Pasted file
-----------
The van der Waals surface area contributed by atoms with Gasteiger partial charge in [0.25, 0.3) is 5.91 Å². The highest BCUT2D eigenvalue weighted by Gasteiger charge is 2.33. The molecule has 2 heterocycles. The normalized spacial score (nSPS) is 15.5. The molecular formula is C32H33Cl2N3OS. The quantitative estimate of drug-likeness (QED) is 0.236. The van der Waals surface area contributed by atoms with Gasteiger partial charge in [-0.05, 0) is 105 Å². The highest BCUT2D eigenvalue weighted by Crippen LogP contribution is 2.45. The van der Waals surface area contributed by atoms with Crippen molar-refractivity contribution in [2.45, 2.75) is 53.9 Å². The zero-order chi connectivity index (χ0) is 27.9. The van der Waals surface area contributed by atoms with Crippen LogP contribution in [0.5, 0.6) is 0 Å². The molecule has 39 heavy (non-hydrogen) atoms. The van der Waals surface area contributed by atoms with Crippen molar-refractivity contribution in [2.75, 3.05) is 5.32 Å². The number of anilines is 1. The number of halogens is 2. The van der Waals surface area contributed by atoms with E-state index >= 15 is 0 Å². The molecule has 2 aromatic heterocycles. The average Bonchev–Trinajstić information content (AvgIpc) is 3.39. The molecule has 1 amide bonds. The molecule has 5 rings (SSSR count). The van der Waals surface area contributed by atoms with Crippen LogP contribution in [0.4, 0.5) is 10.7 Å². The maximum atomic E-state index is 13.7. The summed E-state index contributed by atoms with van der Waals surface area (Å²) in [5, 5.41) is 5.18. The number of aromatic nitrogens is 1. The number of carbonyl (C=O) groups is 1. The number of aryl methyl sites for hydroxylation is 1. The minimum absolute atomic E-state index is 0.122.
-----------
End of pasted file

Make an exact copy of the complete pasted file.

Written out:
The van der Waals surface area contributed by atoms with Gasteiger partial charge in [0.25, 0.3) is 5.91 Å². The highest BCUT2D eigenvalue weighted by Gasteiger charge is 2.33. The molecule has 2 heterocycles. The normalized spacial score (nSPS) is 15.5. The molecular formula is C32H33Cl2N3OS. The quantitative estimate of drug-likeness (QED) is 0.236. The van der Waals surface area contributed by atoms with Gasteiger partial charge in [-0.05, 0) is 105 Å². The highest BCUT2D eigenvalue weighted by Crippen LogP contribution is 2.45. The van der Waals surface area contributed by atoms with Crippen molar-refractivity contribution in [2.45, 2.75) is 53.9 Å². The zero-order chi connectivity index (χ0) is 27.9. The van der Waals surface area contributed by atoms with Crippen LogP contribution in [0.5, 0.6) is 0 Å². The molecule has 39 heavy (non-hydrogen) atoms. The van der Waals surface area contributed by atoms with Crippen molar-refractivity contribution in [2.75, 3.05) is 5.32 Å². The number of anilines is 1. The number of halogens is 2. The van der Waals surface area contributed by atoms with E-state index >= 15 is 0 Å². The molecule has 2 aromatic heterocycles. The average Bonchev–Trinajstić information content (AvgIpc) is 3.39. The molecule has 1 amide bonds. The molecule has 5 rings (SSSR count). The van der Waals surface area contributed by atoms with Crippen LogP contribution in [0.4, 0.5) is 10.7 Å². The maximum atomic E-state index is 13.7. The summed E-state index contributed by atoms with van der Waals surface area (Å²) in [5, 5.41) is 5.18. The number of aromatic nitrogens is 1. The number of carbonyl (C=O) groups is 1. The number of aryl methyl sites for hydroxylation is 1. The minimum absolute atomic E-state index is 0.122.